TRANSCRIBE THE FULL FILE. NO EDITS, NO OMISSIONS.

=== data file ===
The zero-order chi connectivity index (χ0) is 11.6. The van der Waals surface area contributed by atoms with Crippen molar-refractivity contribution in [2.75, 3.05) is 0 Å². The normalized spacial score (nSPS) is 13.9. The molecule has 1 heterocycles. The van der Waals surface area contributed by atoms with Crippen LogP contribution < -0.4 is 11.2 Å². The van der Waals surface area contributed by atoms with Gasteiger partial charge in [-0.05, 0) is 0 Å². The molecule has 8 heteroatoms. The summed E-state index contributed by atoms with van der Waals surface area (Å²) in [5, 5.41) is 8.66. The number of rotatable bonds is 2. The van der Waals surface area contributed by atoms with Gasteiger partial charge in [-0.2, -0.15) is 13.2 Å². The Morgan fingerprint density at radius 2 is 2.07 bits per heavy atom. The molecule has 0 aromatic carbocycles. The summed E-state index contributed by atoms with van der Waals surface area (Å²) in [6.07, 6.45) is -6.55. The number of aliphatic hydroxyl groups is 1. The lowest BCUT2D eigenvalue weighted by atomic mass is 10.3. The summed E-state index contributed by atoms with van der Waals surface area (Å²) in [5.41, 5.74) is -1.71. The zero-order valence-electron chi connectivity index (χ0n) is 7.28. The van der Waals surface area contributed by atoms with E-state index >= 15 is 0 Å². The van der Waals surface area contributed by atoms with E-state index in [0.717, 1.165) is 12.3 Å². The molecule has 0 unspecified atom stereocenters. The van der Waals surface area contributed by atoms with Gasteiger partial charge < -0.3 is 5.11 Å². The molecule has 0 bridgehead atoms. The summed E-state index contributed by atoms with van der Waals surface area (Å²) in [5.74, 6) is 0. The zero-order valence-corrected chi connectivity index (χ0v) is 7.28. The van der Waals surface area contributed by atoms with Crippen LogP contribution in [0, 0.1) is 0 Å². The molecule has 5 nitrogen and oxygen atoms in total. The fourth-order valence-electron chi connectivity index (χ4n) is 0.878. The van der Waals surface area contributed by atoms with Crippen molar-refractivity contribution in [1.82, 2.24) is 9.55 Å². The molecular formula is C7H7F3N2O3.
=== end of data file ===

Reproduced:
The zero-order chi connectivity index (χ0) is 11.6. The van der Waals surface area contributed by atoms with Crippen molar-refractivity contribution in [2.75, 3.05) is 0 Å². The normalized spacial score (nSPS) is 13.9. The molecule has 1 heterocycles. The van der Waals surface area contributed by atoms with Crippen LogP contribution < -0.4 is 11.2 Å². The van der Waals surface area contributed by atoms with Gasteiger partial charge in [-0.05, 0) is 0 Å². The molecule has 8 heteroatoms. The summed E-state index contributed by atoms with van der Waals surface area (Å²) in [5, 5.41) is 8.66. The number of rotatable bonds is 2. The van der Waals surface area contributed by atoms with Gasteiger partial charge in [-0.2, -0.15) is 13.2 Å². The Morgan fingerprint density at radius 2 is 2.07 bits per heavy atom. The molecule has 0 aromatic carbocycles. The summed E-state index contributed by atoms with van der Waals surface area (Å²) in [6.07, 6.45) is -6.55. The number of aliphatic hydroxyl groups is 1. The lowest BCUT2D eigenvalue weighted by atomic mass is 10.3. The summed E-state index contributed by atoms with van der Waals surface area (Å²) in [5.41, 5.74) is -1.71. The zero-order valence-electron chi connectivity index (χ0n) is 7.28. The van der Waals surface area contributed by atoms with E-state index >= 15 is 0 Å². The van der Waals surface area contributed by atoms with E-state index in [0.717, 1.165) is 12.3 Å². The molecule has 0 unspecified atom stereocenters. The van der Waals surface area contributed by atoms with Gasteiger partial charge < -0.3 is 5.11 Å². The molecule has 0 bridgehead atoms. The summed E-state index contributed by atoms with van der Waals surface area (Å²) in [5.74, 6) is 0. The zero-order valence-corrected chi connectivity index (χ0v) is 7.28. The van der Waals surface area contributed by atoms with Crippen LogP contribution in [0, 0.1) is 0 Å². The molecule has 5 nitrogen and oxygen atoms in total. The fourth-order valence-electron chi connectivity index (χ4n) is 0.878. The van der Waals surface area contributed by atoms with Crippen molar-refractivity contribution in [1.82, 2.24) is 9.55 Å². The molecular formula is C7H7F3N2O3.